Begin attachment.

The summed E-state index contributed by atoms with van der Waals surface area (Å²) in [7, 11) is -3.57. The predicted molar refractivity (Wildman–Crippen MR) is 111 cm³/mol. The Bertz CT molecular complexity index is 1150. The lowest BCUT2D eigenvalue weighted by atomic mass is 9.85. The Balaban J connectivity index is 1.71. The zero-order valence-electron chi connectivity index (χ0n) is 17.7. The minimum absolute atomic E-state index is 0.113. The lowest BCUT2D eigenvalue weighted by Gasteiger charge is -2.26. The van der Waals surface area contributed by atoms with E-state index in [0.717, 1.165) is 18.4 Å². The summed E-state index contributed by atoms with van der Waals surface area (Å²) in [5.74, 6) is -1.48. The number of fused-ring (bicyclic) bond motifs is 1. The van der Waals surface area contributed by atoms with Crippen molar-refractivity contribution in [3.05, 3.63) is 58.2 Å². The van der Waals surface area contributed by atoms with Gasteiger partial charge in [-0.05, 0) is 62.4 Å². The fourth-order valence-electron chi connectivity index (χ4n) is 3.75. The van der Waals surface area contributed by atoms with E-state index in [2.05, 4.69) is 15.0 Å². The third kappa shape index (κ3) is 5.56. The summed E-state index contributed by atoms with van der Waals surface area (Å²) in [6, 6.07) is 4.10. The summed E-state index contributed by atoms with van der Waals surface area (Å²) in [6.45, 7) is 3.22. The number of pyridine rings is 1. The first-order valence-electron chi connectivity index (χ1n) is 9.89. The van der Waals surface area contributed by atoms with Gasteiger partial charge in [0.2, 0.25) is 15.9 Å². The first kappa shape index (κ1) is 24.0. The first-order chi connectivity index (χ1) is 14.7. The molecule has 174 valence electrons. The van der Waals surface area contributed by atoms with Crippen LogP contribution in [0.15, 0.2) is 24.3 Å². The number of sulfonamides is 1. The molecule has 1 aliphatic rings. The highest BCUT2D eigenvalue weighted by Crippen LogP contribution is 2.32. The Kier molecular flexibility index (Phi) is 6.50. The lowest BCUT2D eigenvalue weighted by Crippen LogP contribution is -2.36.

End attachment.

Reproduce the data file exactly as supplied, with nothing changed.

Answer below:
The summed E-state index contributed by atoms with van der Waals surface area (Å²) in [7, 11) is -3.57. The predicted molar refractivity (Wildman–Crippen MR) is 111 cm³/mol. The Bertz CT molecular complexity index is 1150. The lowest BCUT2D eigenvalue weighted by atomic mass is 9.85. The Balaban J connectivity index is 1.71. The zero-order valence-electron chi connectivity index (χ0n) is 17.7. The minimum absolute atomic E-state index is 0.113. The lowest BCUT2D eigenvalue weighted by Gasteiger charge is -2.26. The van der Waals surface area contributed by atoms with E-state index in [0.717, 1.165) is 18.4 Å². The summed E-state index contributed by atoms with van der Waals surface area (Å²) in [5.74, 6) is -1.48. The number of fused-ring (bicyclic) bond motifs is 1. The van der Waals surface area contributed by atoms with Crippen molar-refractivity contribution in [3.05, 3.63) is 58.2 Å². The van der Waals surface area contributed by atoms with Gasteiger partial charge in [-0.05, 0) is 62.4 Å². The fourth-order valence-electron chi connectivity index (χ4n) is 3.75. The van der Waals surface area contributed by atoms with E-state index in [2.05, 4.69) is 15.0 Å². The third kappa shape index (κ3) is 5.56. The summed E-state index contributed by atoms with van der Waals surface area (Å²) in [6, 6.07) is 4.10. The summed E-state index contributed by atoms with van der Waals surface area (Å²) in [6.45, 7) is 3.22. The number of pyridine rings is 1. The first-order valence-electron chi connectivity index (χ1n) is 9.89. The van der Waals surface area contributed by atoms with Gasteiger partial charge in [0.2, 0.25) is 15.9 Å². The first kappa shape index (κ1) is 24.0. The first-order chi connectivity index (χ1) is 14.7. The molecule has 174 valence electrons. The van der Waals surface area contributed by atoms with Crippen LogP contribution in [0.15, 0.2) is 24.3 Å². The number of sulfonamides is 1. The molecule has 1 aliphatic rings. The highest BCUT2D eigenvalue weighted by Crippen LogP contribution is 2.32. The Kier molecular flexibility index (Phi) is 6.50. The lowest BCUT2D eigenvalue weighted by Crippen LogP contribution is -2.36.